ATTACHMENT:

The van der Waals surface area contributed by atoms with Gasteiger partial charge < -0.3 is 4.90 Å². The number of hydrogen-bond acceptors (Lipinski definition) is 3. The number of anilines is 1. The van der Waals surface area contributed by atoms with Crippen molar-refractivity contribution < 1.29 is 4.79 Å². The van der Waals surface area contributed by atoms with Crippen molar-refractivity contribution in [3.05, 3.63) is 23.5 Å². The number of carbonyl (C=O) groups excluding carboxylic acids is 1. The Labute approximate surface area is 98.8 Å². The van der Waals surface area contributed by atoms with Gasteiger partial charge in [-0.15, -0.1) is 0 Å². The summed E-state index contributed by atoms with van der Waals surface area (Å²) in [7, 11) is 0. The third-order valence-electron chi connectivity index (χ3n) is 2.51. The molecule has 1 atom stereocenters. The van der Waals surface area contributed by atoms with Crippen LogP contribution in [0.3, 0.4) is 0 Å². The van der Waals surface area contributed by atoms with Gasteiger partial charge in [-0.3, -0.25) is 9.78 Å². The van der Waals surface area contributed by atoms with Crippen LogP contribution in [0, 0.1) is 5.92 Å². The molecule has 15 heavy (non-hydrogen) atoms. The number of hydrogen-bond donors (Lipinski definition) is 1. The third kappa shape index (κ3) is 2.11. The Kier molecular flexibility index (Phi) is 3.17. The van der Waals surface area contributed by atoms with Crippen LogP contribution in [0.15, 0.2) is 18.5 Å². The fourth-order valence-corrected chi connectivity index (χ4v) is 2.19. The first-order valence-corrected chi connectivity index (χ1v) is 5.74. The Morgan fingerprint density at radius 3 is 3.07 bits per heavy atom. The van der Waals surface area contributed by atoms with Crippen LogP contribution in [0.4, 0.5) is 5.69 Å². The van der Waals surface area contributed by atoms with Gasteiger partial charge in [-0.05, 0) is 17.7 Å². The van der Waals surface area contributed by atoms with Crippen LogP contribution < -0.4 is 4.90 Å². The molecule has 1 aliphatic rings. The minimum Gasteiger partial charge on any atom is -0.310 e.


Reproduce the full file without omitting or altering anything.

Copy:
The van der Waals surface area contributed by atoms with Gasteiger partial charge < -0.3 is 4.90 Å². The number of hydrogen-bond acceptors (Lipinski definition) is 3. The number of anilines is 1. The van der Waals surface area contributed by atoms with Crippen molar-refractivity contribution < 1.29 is 4.79 Å². The van der Waals surface area contributed by atoms with Crippen molar-refractivity contribution in [3.05, 3.63) is 23.5 Å². The number of carbonyl (C=O) groups excluding carboxylic acids is 1. The Labute approximate surface area is 98.8 Å². The van der Waals surface area contributed by atoms with Gasteiger partial charge in [-0.15, -0.1) is 0 Å². The summed E-state index contributed by atoms with van der Waals surface area (Å²) in [7, 11) is 0. The third-order valence-electron chi connectivity index (χ3n) is 2.51. The molecule has 1 atom stereocenters. The van der Waals surface area contributed by atoms with Crippen LogP contribution in [0.3, 0.4) is 0 Å². The van der Waals surface area contributed by atoms with Gasteiger partial charge in [-0.3, -0.25) is 9.78 Å². The van der Waals surface area contributed by atoms with Crippen LogP contribution in [0, 0.1) is 5.92 Å². The molecule has 15 heavy (non-hydrogen) atoms. The number of hydrogen-bond donors (Lipinski definition) is 1. The third kappa shape index (κ3) is 2.11. The Kier molecular flexibility index (Phi) is 3.17. The van der Waals surface area contributed by atoms with Crippen LogP contribution in [0.15, 0.2) is 18.5 Å². The fourth-order valence-corrected chi connectivity index (χ4v) is 2.19. The first-order valence-corrected chi connectivity index (χ1v) is 5.74. The Morgan fingerprint density at radius 3 is 3.07 bits per heavy atom. The van der Waals surface area contributed by atoms with Crippen LogP contribution in [0.4, 0.5) is 5.69 Å². The van der Waals surface area contributed by atoms with Gasteiger partial charge in [-0.05, 0) is 17.7 Å². The van der Waals surface area contributed by atoms with Crippen LogP contribution < -0.4 is 4.90 Å². The molecule has 1 aliphatic rings. The minimum Gasteiger partial charge on any atom is -0.310 e.